Anyway, Shelby fails to get the school board to change its sex ed policy from "abstinence only," despite the fact that her small town has twice the national average of teen pregnancies and STDs. In an interesting twist, the head of the school board was later fired for sending emails (on company time) offering an employee $500 to have sex with him in his office during work hours.

God bless America.

Wednesday, February 13, 2008

boys don't make passes

My eyeglasses finally arrived! Five weeks after I ordered them. I put them on and immediately felt dizzy and disoriented. I'm thinking there's a depth perception phenomenon with which I was previously unfamiliar, seeing as how my left eye is mostly for show.

So I took the glasses off and started again the next morning when I got in my car. It was way cool, like putting on racing goggles. And I felt so impressed with myself, being honest about adhering to DMV guidelines and all that. My formerly horrified eye doctor would be proud. When he asked, "How are you driving?" I confessed that I memorize the eye chart with my right eye so that I can pretend to read it with my left. He said he didn't want to hear any more.

Driving down the street was like an acid trip. Or, er, how I imagine an acid trip would be. Everything is so beautiful! The colors are so bright! You can see individual blades of grass! That sign says One Way!

It was very cool. I'm just amazed that the rest of you walk through a world like this every day and never mention how exotic and gorgeous it is. I watched a bad movie last night and totally saw every detail.

Which sucked, because Jodie Foster wasn't naked once. Not even when she took a shower. I kid you not, she actually showered fully dressed. If you don't believe me, rent The Brave One. You, too, can witness the complete lack of chemistry a dyke musters up for her leading man. There is, however, a scene in which she saves a prostitute that's replete with a lot of gratuitous kissing and erotic hand holding. Sorta made up for stuff.

Anyway, the glasses instructions say you have to wash them once a day. Which makes sense now that I think about it, but makes me feel even sorrier for the kids who had to get glasses in third grade. Too much responsibility, too soon. A friend of mine once got in trouble because he accidentally lost his glasses in the refrigerator.

Knowing my record with cell phones, I'll find a way to top that.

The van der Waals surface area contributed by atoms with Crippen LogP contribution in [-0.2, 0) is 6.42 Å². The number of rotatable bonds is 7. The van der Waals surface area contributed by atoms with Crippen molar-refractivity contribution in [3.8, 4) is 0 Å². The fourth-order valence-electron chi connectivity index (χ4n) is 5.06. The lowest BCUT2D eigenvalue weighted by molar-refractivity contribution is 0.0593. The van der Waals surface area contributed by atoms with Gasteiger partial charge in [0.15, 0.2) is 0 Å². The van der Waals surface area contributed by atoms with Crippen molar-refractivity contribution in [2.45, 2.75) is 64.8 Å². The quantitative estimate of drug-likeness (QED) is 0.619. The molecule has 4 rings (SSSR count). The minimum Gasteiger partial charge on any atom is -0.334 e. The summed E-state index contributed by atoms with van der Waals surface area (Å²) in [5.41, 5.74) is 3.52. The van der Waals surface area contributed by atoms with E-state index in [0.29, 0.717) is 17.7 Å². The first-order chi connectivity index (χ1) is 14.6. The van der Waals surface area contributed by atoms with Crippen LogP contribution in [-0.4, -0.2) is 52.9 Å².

Tuesday, February 5, 2008

square cut

I adore Valentine's day, I always have. Even in elementary school. (At our school you weren't allowed to give valentines to some people and not others, which meant everyone was guaranteed at least two dozen valentines each year. A record I've never even come close to breaking since.)

Valentine's day is a great big love fest, and I'm down with that. There's just one part I can't stand: the diamond store commercials.

When I was a teenager, I wished John Wayne would die. I just didn't want to see his face on TV anymore. Same with Elvis, but that backfired on me. Since then I've learned that pop culture can never be completely cleansed of annoyances, but if I could disappear anything, diamond store commercials would be it.

First off, diamonds are ugly. I once visited a museum that had, in some darkened side room filled with glass cases, an amazing gem exhibit. Stones glistened from the centers of cracked-open rocks. I had been planning to leave the museum without even going into this room, but once inside I was so enchanted I never wanted to leave. Visual pleasure overload. Emeralds, sapphires...every imaginable color, liquid with depth and life.

I could see it if diamonds were the only gem in the world. But once you've seen rubies, how could you choose something that looks like a rhinestone you got out of a gumball machine?

Even if diamonds looked good, the kind that are advertised on the diamond store commercials would still suck. It's like they smashed them together in a particle accelerator and then spewed them onto a setting designed by a 9-year old girl. Or a 99-year old lady, whichever.

And all these stores are in the mall and carry products with prices that end in $99. Who mistakes this for romance?

Whatever, the women in the commercials are continually entranced by these godawful gifts. I always scrutinize their expressions for any sign of "I'm totally planning to exchange this" or "we're breaking up straightaway." I'm not sure where I got the idea that a commercial might introduce a plot twist that denigrates the advertised product, but hope knows no logic. However, if the diamond chicks feel any disappointment they're incredibly gracious about it. These women have really good manners.

This year one of the commercials debuted what I like to call the family group sex fantasy. It's where your birth family is overly involved in your romance. It seems to be a common fantasy, especially among religious groups. Like asking the girl's dad for permission to marry her or proposing to her in front of all her relatives, junk like that.